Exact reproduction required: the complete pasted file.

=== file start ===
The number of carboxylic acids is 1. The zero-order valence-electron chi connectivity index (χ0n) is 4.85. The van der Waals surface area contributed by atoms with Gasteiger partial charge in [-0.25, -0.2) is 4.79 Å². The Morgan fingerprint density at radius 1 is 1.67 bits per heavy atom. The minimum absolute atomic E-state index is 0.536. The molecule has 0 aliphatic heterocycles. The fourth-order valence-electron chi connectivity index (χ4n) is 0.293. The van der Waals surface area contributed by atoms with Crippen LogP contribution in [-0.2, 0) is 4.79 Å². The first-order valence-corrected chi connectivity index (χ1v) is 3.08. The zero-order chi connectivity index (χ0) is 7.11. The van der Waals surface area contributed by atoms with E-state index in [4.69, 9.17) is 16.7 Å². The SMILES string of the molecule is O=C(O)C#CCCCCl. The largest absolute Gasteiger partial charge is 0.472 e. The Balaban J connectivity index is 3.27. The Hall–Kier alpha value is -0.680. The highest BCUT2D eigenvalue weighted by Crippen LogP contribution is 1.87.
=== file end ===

The number of carboxylic acids is 1. The zero-order valence-electron chi connectivity index (χ0n) is 4.85. The van der Waals surface area contributed by atoms with Gasteiger partial charge in [-0.25, -0.2) is 4.79 Å². The Morgan fingerprint density at radius 1 is 1.67 bits per heavy atom. The minimum absolute atomic E-state index is 0.536. The molecule has 0 aliphatic heterocycles. The fourth-order valence-electron chi connectivity index (χ4n) is 0.293. The van der Waals surface area contributed by atoms with Crippen LogP contribution in [-0.2, 0) is 4.79 Å². The first-order valence-corrected chi connectivity index (χ1v) is 3.08. The zero-order chi connectivity index (χ0) is 7.11. The van der Waals surface area contributed by atoms with E-state index in [4.69, 9.17) is 16.7 Å². The SMILES string of the molecule is O=C(O)C#CCCCCl. The largest absolute Gasteiger partial charge is 0.472 e. The Balaban J connectivity index is 3.27. The Hall–Kier alpha value is -0.680. The highest BCUT2D eigenvalue weighted by Crippen LogP contribution is 1.87.